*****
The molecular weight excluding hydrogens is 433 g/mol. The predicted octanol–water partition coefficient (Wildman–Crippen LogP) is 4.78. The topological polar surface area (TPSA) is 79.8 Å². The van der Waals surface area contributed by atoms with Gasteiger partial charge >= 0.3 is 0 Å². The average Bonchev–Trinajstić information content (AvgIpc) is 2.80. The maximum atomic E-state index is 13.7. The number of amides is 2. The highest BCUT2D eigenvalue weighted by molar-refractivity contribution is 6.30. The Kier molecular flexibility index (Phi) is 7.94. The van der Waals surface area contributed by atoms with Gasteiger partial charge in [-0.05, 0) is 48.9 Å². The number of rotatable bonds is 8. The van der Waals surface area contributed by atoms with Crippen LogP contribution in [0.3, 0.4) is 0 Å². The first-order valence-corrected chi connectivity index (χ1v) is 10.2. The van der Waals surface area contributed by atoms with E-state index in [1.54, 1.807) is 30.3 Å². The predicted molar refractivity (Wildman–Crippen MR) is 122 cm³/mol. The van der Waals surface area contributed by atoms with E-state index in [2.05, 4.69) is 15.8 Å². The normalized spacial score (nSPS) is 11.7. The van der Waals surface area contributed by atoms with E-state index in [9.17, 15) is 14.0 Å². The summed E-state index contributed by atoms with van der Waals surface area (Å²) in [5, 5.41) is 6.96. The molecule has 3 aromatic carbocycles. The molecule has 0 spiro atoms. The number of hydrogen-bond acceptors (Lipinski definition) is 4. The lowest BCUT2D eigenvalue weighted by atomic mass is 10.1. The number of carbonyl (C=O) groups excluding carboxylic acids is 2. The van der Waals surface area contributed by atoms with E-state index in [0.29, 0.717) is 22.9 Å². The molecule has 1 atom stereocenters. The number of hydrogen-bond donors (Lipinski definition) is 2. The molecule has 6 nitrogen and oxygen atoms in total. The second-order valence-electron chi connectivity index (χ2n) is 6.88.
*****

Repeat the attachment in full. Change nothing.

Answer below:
The molecular weight excluding hydrogens is 433 g/mol. The predicted octanol–water partition coefficient (Wildman–Crippen LogP) is 4.78. The topological polar surface area (TPSA) is 79.8 Å². The van der Waals surface area contributed by atoms with Gasteiger partial charge >= 0.3 is 0 Å². The average Bonchev–Trinajstić information content (AvgIpc) is 2.80. The maximum atomic E-state index is 13.7. The number of amides is 2. The highest BCUT2D eigenvalue weighted by molar-refractivity contribution is 6.30. The Kier molecular flexibility index (Phi) is 7.94. The van der Waals surface area contributed by atoms with Gasteiger partial charge in [-0.05, 0) is 48.9 Å². The number of rotatable bonds is 8. The van der Waals surface area contributed by atoms with Crippen LogP contribution in [0.3, 0.4) is 0 Å². The first-order valence-corrected chi connectivity index (χ1v) is 10.2. The van der Waals surface area contributed by atoms with E-state index in [1.54, 1.807) is 30.3 Å². The predicted molar refractivity (Wildman–Crippen MR) is 122 cm³/mol. The van der Waals surface area contributed by atoms with E-state index in [2.05, 4.69) is 15.8 Å². The normalized spacial score (nSPS) is 11.7. The van der Waals surface area contributed by atoms with E-state index in [9.17, 15) is 14.0 Å². The summed E-state index contributed by atoms with van der Waals surface area (Å²) in [5, 5.41) is 6.96. The molecule has 3 aromatic carbocycles. The molecule has 0 spiro atoms. The number of hydrogen-bond acceptors (Lipinski definition) is 4. The lowest BCUT2D eigenvalue weighted by atomic mass is 10.1. The number of carbonyl (C=O) groups excluding carboxylic acids is 2. The van der Waals surface area contributed by atoms with E-state index in [0.29, 0.717) is 22.9 Å². The molecule has 1 atom stereocenters. The number of hydrogen-bond donors (Lipinski definition) is 2. The molecule has 6 nitrogen and oxygen atoms in total. The second-order valence-electron chi connectivity index (χ2n) is 6.88.